May 15, 2015 |
TRAINS HAVE barreled down the tracks behind R-Way Gasket & Supply day and night for decades, past the prostitutes parked with johns out front and the man who took a bullet to the head while he polished hubcaps at the car wash next door. The building on Sedgley Avenue near Frankford shakes when the trains come, employee Will Puchalski said, and in the neighborhood he couldn't name, people simply have gotten used to them. "It's really no man's land around here," he said through a gate at the garage yesterday afternoon.
April 20, 2015 |
My father worked nights, slept days, and rose for dinner in a mood as sour as my mother's iced tea. He usually was too tired or cranky to read the just-delivered Bulletin's sports section so my mother, as we ate, often read aloud what for him was its one indispensable element - Sandy Grady's column. Those wonderfully crafted words soothed my father, though they must also have stirred conflicting emotions in a proofreader who had wanted to be a sportswriter. For my young ears, hearing Grady's insights and flawless phrasing, so perfect in audible form, sparked the beginnings of awareness.
March 20, 2015
I FEAR for the children. Specifically, the ones coming of age over the next few years, when lifelong sports memories and loyalties are often forged. Who will reach their teens over the next 11 years. I fear for the ones too young to have seen Brad Lidge drop to his knees, Allen Iverson break Michael Jordan's ankles, the Flyers rally from an 0-3 hole against the Bruins, the Eagles finally make it to the Super Bowl. And that's just for starters. If your kids are anywhere from 18 to say, 28, they have enjoyed one of the better eras in Philadelphia sports history, full of stars and story lines, each season bringing with it a healthy level of anticipation and suspense.
January 19, 2015 |
Sometimes, trying to return to sleep in those unsettling hours before dawn, I'll walk my mind through vanished sports landscapes. The mental exercise required to dredge up details of once-familiar locales can induce sleep as effectively as any pill. I might enter Connie Mack Stadium beneath the 21st and Lehigh portico, and walk through the clacking turnstiles and down the dank concourse, passing program vendors and dimly lit concession stands, until finally I am climbing a ramp to the lonely left-field bleachers.
January 5, 2015 |
AKRON, Ohio - As Temple nears a decision on an on-campus football stadium, it might want to look toward this tired industrial city 350 miles to the west, where the University of Akron struggles to fill and pay for one that debuted five years ago. Akron, like Temple, is a large urban university transitioning from commuter-school roots. In 2009, to jump-start a long-stagnant football program and an apathetic fan base, it opened a 27,000-seat facility near the heart of its 222-acre downtown campus.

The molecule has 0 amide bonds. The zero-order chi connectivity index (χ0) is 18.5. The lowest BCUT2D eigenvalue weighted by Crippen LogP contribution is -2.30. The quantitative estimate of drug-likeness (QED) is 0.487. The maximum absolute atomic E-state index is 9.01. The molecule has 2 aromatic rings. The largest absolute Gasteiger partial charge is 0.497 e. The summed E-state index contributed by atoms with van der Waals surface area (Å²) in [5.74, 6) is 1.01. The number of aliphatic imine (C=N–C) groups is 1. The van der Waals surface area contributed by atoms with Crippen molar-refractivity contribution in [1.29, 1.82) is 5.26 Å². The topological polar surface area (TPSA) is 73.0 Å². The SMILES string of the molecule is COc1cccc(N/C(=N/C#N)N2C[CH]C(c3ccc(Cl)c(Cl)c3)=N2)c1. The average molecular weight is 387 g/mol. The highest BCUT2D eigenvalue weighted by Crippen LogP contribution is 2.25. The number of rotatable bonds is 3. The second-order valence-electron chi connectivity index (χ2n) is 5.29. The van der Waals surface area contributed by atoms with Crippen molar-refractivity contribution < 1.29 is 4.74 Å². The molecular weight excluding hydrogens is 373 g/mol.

December 24, 2014 |
The health-care economic landscape shifted again Monday when Express Scripts, the nation's largest pharmacy benefits manager, chose sides in the high-priced market for hepatitis C medication. St. Louis-based Express Scripts said it would provide only one brand of hepatitis C medicine to most patients in its employer-sponsored health plans, choosing AbbVie Inc.'s new Viekira Pak after AbbVie gave it an undisclosed but "significant discount" on its list price of $83,000 for a 12-week treatment regimen.
November 23, 2014 |
Held hostage for a year by hope that they might snag a casino license, two pieces of prime central Philadelphia real estate lost that gamble this week - but may yet cash in, as all eyes await Plan B for both locations in a hot downtown market. Developers who had proposed casinos at Eighth and Market Streets and the former Inquirer Building at Broad and Callowhill Streets said they had no alternate plans after learning Tuesday that the city's second gaming license would instead go to a site near the sports arenas in South Philadelphia.
November 21, 2014 |
In a McDonald's on Germantown Avenue, as parents plied small children with Happy Meals and packs of teenagers swaggered in, Dutch artist Ivar van Bekkum went unnoticed as he equipped a volunteer, Richard "Ram" Ramson, with microphones, recorders, a GPS tracker, and an iPod, and sent him to wander the area. Ramson hesitated, fumbling with the gear before setting off warily. "It's always this way," van Bekkum said. "People are kind of unsure of what to do. " At times, Van Bekkum is a little unsure himself.
October 18, 2014 |
'Use native plants or you're going to hell," is how Rick Darke recalls the native-plant message in the 1980s and '90s, when the movement was positioning itself yet again as the morally superior alternative to roses bred in China and "exotics," or nonnatives. Those all-or-nothing voices are still out there, but the narrative may be changing: You will hear less preachy imperative and defensive insistence that indigenous plants can be just as decorative as nonnatives, which are bred to be big-blossomed and colorful.
August 26, 2014 |
Growing up in Camden, Olivia Glenn vividly recalls being enchanted on a childhood visit to Farnham Park in her Parkside neighborhood. It not only changed her view of the world, but also shaped her destiny. She has made it her mission to protect the environment she loves. "It absolutely stuck with me," she said. "It gave me an appreciation for the beauty of nature. " Glenn, 35, returned to Camden this month as the metro regional manager for the New Jersey Conservation Foundation, a nonprofit group that preserves land and other natural resources in the state.